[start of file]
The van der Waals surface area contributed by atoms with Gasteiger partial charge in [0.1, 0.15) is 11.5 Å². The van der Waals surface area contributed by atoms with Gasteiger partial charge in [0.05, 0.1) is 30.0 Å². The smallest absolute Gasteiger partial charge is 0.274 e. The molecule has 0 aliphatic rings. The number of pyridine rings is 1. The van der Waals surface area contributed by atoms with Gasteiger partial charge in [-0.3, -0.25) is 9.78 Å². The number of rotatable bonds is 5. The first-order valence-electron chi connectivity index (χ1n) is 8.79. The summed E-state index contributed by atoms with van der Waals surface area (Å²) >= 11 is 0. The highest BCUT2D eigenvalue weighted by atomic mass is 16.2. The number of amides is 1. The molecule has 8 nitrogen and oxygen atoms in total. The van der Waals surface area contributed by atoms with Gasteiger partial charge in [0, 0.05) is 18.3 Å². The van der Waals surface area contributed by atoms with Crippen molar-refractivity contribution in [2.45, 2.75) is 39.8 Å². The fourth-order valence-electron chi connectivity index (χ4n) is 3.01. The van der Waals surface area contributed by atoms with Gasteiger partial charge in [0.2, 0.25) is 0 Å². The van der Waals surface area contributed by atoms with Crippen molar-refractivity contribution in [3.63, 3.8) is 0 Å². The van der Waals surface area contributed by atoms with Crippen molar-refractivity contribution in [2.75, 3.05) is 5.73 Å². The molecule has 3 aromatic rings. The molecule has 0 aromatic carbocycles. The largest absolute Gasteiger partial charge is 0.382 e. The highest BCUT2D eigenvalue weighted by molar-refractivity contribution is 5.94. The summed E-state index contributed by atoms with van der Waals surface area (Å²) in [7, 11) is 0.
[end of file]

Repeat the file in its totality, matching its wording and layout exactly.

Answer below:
The van der Waals surface area contributed by atoms with Gasteiger partial charge in [0.1, 0.15) is 11.5 Å². The van der Waals surface area contributed by atoms with Gasteiger partial charge in [0.05, 0.1) is 30.0 Å². The smallest absolute Gasteiger partial charge is 0.274 e. The molecule has 0 aliphatic rings. The number of pyridine rings is 1. The van der Waals surface area contributed by atoms with Gasteiger partial charge in [-0.3, -0.25) is 9.78 Å². The number of rotatable bonds is 5. The first-order valence-electron chi connectivity index (χ1n) is 8.79. The summed E-state index contributed by atoms with van der Waals surface area (Å²) >= 11 is 0. The highest BCUT2D eigenvalue weighted by atomic mass is 16.2. The number of amides is 1. The molecule has 8 nitrogen and oxygen atoms in total. The van der Waals surface area contributed by atoms with Gasteiger partial charge in [0, 0.05) is 18.3 Å². The van der Waals surface area contributed by atoms with Crippen molar-refractivity contribution in [2.45, 2.75) is 39.8 Å². The fourth-order valence-electron chi connectivity index (χ4n) is 3.01. The van der Waals surface area contributed by atoms with Gasteiger partial charge in [0.2, 0.25) is 0 Å². The van der Waals surface area contributed by atoms with Crippen molar-refractivity contribution in [3.63, 3.8) is 0 Å². The van der Waals surface area contributed by atoms with Crippen molar-refractivity contribution in [2.75, 3.05) is 5.73 Å². The molecule has 3 aromatic rings. The molecule has 0 aromatic carbocycles. The largest absolute Gasteiger partial charge is 0.382 e. The highest BCUT2D eigenvalue weighted by molar-refractivity contribution is 5.94. The summed E-state index contributed by atoms with van der Waals surface area (Å²) in [7, 11) is 0.